You see it all the time in golf where a professional golfer shoots a course-record score during a tournament. Recently we had another here in Utah when Jay Don Blake tied the course record at Willow Creek during the Utah Open with a 64.
What are the course records in Utah, anyway? During the summer we decided to do some research on the subject and have come up with a list, now that the summer is about over. While it is not 100 percent complete, nevertheless, it is believed to be the only list of its kind attempted.In checking with Utah's 75 golf courses, about 60 were able to offer a record of some sort. Research found some of the records to be incorrect, but most on the accompanying list were taken by the word of the head professional.
Some pros won't consider anything a record if it wasn't done in a competitive round. Others don't have any choice but to count non-competitive records, since they don't hold regular tournaments.
Some courses have the cards or at least the score posted on the wall of their golf shop. Others don't have the slightest idea, while for others it's merely an educated guess.
Some 9-hole courses consider only 9-hole scores, while others count the 18-hole scores. It's up to the individual course. That's why you'll find a 57 listed at the 9-hole Dixie Red Hills course and a 28 at the 9-hole El Monte course.
Approximately 70 different golfers have their names on the record list, but a few golfers stand out with more than one record.
Two golfers hold the most records with five apiece. One you'd expect is Blake, who is one of the finest golfers to come out of the state. The other is more unlikely - Jeff Green - who is head professional at Stansbury Park. Ogden's Jimmy Blair and Toana Vista pro Milan Swilor are close behind with four records apiece.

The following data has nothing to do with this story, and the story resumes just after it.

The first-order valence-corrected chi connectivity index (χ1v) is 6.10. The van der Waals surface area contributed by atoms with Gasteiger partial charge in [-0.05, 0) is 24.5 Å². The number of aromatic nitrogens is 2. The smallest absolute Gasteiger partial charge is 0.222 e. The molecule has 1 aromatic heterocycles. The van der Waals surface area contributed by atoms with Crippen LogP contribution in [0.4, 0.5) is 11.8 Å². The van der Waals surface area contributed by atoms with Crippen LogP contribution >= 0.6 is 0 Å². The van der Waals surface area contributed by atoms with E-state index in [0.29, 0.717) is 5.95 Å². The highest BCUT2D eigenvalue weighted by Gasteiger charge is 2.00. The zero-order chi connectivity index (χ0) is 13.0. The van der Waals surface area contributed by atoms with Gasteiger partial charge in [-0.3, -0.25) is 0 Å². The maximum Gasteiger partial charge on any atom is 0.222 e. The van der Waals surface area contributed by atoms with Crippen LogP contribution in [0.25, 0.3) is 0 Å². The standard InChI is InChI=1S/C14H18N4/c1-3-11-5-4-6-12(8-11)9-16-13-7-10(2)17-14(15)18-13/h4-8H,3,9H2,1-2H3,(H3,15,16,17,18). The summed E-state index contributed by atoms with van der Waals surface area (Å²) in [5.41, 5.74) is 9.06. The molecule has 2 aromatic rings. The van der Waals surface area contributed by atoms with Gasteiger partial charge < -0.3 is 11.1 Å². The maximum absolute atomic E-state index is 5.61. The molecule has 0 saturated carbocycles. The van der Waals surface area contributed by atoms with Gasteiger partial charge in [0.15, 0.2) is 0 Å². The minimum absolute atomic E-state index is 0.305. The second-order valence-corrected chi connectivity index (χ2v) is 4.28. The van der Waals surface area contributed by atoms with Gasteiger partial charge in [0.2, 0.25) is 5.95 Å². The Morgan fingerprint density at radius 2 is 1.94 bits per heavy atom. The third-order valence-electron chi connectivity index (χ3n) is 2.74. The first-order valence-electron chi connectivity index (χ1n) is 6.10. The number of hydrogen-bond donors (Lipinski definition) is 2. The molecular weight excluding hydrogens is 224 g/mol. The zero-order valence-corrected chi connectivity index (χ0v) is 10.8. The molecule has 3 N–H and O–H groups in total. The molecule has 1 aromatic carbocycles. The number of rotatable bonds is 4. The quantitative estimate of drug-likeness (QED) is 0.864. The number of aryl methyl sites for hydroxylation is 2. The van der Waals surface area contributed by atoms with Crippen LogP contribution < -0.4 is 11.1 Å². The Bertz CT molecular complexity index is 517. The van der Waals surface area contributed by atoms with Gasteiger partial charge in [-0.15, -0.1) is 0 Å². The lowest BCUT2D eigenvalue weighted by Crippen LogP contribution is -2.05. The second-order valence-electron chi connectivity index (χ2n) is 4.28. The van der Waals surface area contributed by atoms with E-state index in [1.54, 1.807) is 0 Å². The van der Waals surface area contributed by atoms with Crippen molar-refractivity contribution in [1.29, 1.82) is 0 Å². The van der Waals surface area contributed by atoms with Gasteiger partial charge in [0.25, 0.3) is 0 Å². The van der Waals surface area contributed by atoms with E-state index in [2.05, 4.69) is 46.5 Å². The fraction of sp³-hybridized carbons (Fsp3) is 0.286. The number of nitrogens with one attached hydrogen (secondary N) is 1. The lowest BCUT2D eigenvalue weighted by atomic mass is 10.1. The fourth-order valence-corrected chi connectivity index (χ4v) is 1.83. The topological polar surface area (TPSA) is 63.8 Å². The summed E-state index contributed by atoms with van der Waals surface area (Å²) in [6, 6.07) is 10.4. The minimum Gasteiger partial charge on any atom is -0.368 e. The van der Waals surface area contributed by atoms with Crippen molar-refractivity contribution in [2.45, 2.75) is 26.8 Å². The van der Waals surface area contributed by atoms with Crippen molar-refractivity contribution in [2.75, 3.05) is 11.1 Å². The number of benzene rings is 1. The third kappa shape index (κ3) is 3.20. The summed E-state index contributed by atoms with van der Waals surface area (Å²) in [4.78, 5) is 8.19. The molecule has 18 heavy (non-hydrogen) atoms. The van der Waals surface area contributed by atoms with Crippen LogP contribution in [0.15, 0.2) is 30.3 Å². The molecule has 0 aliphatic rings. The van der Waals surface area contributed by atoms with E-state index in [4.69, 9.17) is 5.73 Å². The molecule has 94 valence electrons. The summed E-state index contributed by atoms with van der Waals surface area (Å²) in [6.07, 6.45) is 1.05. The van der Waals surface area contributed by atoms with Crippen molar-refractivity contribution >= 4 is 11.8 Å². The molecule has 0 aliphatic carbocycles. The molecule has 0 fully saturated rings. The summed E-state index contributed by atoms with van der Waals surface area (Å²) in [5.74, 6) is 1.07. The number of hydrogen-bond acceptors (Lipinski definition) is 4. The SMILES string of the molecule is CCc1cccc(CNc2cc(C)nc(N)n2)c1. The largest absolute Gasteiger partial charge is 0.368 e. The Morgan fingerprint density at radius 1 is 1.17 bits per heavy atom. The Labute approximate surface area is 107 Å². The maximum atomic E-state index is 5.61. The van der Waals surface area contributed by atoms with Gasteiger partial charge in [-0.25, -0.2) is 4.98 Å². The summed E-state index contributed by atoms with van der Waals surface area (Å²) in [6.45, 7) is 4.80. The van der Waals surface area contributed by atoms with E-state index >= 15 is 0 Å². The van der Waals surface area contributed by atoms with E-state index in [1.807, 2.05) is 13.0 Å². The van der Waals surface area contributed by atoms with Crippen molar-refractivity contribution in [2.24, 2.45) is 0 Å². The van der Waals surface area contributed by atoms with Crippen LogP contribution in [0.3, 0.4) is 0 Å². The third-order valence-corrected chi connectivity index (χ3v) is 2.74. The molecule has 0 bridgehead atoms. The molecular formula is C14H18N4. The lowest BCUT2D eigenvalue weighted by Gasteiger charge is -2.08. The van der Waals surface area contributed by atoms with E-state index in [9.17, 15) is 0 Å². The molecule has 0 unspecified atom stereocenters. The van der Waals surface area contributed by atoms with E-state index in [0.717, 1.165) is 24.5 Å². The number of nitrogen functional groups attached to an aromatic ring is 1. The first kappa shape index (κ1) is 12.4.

Although Green is known as one of the area's better golfers, he's never been been considered one of the elite pros in the state, someone like Blair, Bob Betley, Bruce Summerhays, Mike Malaska or Kim Thompson - players who are consistently among the leaders in local tournaments and who often play in out-of-state tournaments.
Green got his first record in 1983 at Hobble Creek Golf Course when he posted a 61 at Art City Amateur. He fired a 65 in the final round of the Sizzler Open at Park City last year to tie the course record and also shot a 63 at his home course at Stansbury. The other records were a non-competitive 64 at Glendale this year and a 71 at the brand-new Toana Vista Golf Course in Wendover.
The latter record is almost embarrassing to Green, who says, "That'll be easily broken this fall when the section (Utah Section Championship) is played there."
According to Green there is no secret to owning course records, except maybe inconsistency.
"I'm really streaky," he says. "Sometimes I really get it going well with my putter. That round at Hobble Creek was unreal. I must have made three putts over 50 feet long. Then there are other days . . . "
Blake, who now makes a living on the PGA Tour, has the course records at Dixie (57), St. George (63), Riverside (62) and Birch Creek (64), besides the one at Willow Creek.
Among the pros who have at least three records are Betley, Lynn Landgren and Steve Schneiter.
The longest standing record on the books is one at Meadowbrook. In the 1955 Utah Open, Ellsworth Vines fired a 65, a number that was matched by Mike Borich in a Mick Riley Amateur in the mid-1970s. Gary Davis actually has the lowest score at Meadowbrook, a 64, but that came in a non-competitive round.
The best year for records came in 1987 when 14 records were set, one more than in 1988.
Keep in mind that these records were compiled during the course of the summer, so some might have been broken in subsequent weeks.